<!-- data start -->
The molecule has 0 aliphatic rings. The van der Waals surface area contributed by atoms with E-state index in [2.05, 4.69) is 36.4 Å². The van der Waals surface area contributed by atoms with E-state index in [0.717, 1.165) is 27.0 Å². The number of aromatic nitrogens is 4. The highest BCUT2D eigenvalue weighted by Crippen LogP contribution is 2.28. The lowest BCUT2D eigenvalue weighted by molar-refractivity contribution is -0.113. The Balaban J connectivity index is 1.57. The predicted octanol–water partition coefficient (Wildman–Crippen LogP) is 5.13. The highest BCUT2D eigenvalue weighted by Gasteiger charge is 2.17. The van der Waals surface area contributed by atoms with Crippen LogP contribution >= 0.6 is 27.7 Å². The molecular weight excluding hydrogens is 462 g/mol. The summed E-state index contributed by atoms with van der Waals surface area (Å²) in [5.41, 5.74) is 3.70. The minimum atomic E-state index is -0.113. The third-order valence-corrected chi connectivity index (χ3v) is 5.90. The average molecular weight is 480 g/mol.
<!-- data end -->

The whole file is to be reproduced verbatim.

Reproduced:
The molecule has 0 aliphatic rings. The van der Waals surface area contributed by atoms with E-state index in [2.05, 4.69) is 36.4 Å². The van der Waals surface area contributed by atoms with E-state index in [0.717, 1.165) is 27.0 Å². The number of aromatic nitrogens is 4. The highest BCUT2D eigenvalue weighted by Crippen LogP contribution is 2.28. The lowest BCUT2D eigenvalue weighted by molar-refractivity contribution is -0.113. The Balaban J connectivity index is 1.57. The predicted octanol–water partition coefficient (Wildman–Crippen LogP) is 5.13. The highest BCUT2D eigenvalue weighted by Gasteiger charge is 2.17. The van der Waals surface area contributed by atoms with Crippen LogP contribution >= 0.6 is 27.7 Å². The molecular weight excluding hydrogens is 462 g/mol. The summed E-state index contributed by atoms with van der Waals surface area (Å²) in [5.41, 5.74) is 3.70. The minimum atomic E-state index is -0.113. The third-order valence-corrected chi connectivity index (χ3v) is 5.90. The average molecular weight is 480 g/mol.